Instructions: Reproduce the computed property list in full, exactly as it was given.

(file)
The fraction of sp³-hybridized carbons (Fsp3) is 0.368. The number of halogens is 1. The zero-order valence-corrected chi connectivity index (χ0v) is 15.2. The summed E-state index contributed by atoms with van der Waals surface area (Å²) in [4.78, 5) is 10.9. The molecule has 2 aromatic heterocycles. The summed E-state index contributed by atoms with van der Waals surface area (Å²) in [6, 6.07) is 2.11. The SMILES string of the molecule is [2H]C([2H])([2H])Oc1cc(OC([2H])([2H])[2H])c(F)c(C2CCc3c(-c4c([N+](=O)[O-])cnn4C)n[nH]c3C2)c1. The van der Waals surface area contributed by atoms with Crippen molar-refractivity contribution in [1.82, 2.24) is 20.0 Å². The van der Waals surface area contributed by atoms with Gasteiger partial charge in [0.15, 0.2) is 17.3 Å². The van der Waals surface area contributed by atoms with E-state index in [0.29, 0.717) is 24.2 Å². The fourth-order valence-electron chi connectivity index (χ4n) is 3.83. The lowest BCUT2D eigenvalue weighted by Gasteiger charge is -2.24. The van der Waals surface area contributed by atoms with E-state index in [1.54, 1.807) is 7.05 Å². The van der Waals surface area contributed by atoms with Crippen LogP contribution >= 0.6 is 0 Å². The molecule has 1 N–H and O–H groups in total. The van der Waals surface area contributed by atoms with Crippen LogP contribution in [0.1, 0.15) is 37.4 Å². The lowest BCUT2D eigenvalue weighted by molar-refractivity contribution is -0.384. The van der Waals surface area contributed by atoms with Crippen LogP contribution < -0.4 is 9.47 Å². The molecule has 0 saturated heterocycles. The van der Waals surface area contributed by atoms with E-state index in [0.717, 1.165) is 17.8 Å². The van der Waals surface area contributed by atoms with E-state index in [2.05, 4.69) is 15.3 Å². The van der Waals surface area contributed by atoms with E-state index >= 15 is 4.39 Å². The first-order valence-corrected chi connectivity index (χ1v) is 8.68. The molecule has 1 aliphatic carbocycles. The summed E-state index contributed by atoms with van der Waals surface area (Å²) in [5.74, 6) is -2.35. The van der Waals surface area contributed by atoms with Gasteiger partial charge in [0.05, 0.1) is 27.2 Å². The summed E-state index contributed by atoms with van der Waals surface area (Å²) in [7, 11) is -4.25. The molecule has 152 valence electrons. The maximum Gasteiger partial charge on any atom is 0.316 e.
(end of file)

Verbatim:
The fraction of sp³-hybridized carbons (Fsp3) is 0.368. The number of halogens is 1. The zero-order valence-corrected chi connectivity index (χ0v) is 15.2. The summed E-state index contributed by atoms with van der Waals surface area (Å²) in [4.78, 5) is 10.9. The molecule has 2 aromatic heterocycles. The summed E-state index contributed by atoms with van der Waals surface area (Å²) in [6, 6.07) is 2.11. The SMILES string of the molecule is [2H]C([2H])([2H])Oc1cc(OC([2H])([2H])[2H])c(F)c(C2CCc3c(-c4c([N+](=O)[O-])cnn4C)n[nH]c3C2)c1. The van der Waals surface area contributed by atoms with Crippen molar-refractivity contribution in [1.82, 2.24) is 20.0 Å². The van der Waals surface area contributed by atoms with Gasteiger partial charge in [0.15, 0.2) is 17.3 Å². The van der Waals surface area contributed by atoms with E-state index in [0.29, 0.717) is 24.2 Å². The fourth-order valence-electron chi connectivity index (χ4n) is 3.83. The lowest BCUT2D eigenvalue weighted by Gasteiger charge is -2.24. The van der Waals surface area contributed by atoms with E-state index in [1.54, 1.807) is 7.05 Å². The van der Waals surface area contributed by atoms with Crippen LogP contribution >= 0.6 is 0 Å². The molecule has 1 N–H and O–H groups in total. The van der Waals surface area contributed by atoms with Crippen LogP contribution in [0.1, 0.15) is 37.4 Å². The lowest BCUT2D eigenvalue weighted by molar-refractivity contribution is -0.384. The van der Waals surface area contributed by atoms with Crippen LogP contribution < -0.4 is 9.47 Å². The molecule has 0 saturated heterocycles. The van der Waals surface area contributed by atoms with E-state index in [0.717, 1.165) is 17.8 Å². The van der Waals surface area contributed by atoms with E-state index in [2.05, 4.69) is 15.3 Å². The van der Waals surface area contributed by atoms with E-state index >= 15 is 4.39 Å². The first-order valence-corrected chi connectivity index (χ1v) is 8.68. The molecule has 1 aliphatic carbocycles. The summed E-state index contributed by atoms with van der Waals surface area (Å²) in [5.74, 6) is -2.35. The van der Waals surface area contributed by atoms with Gasteiger partial charge in [0.05, 0.1) is 27.2 Å². The summed E-state index contributed by atoms with van der Waals surface area (Å²) in [7, 11) is -4.25. The molecule has 152 valence electrons. The maximum Gasteiger partial charge on any atom is 0.316 e.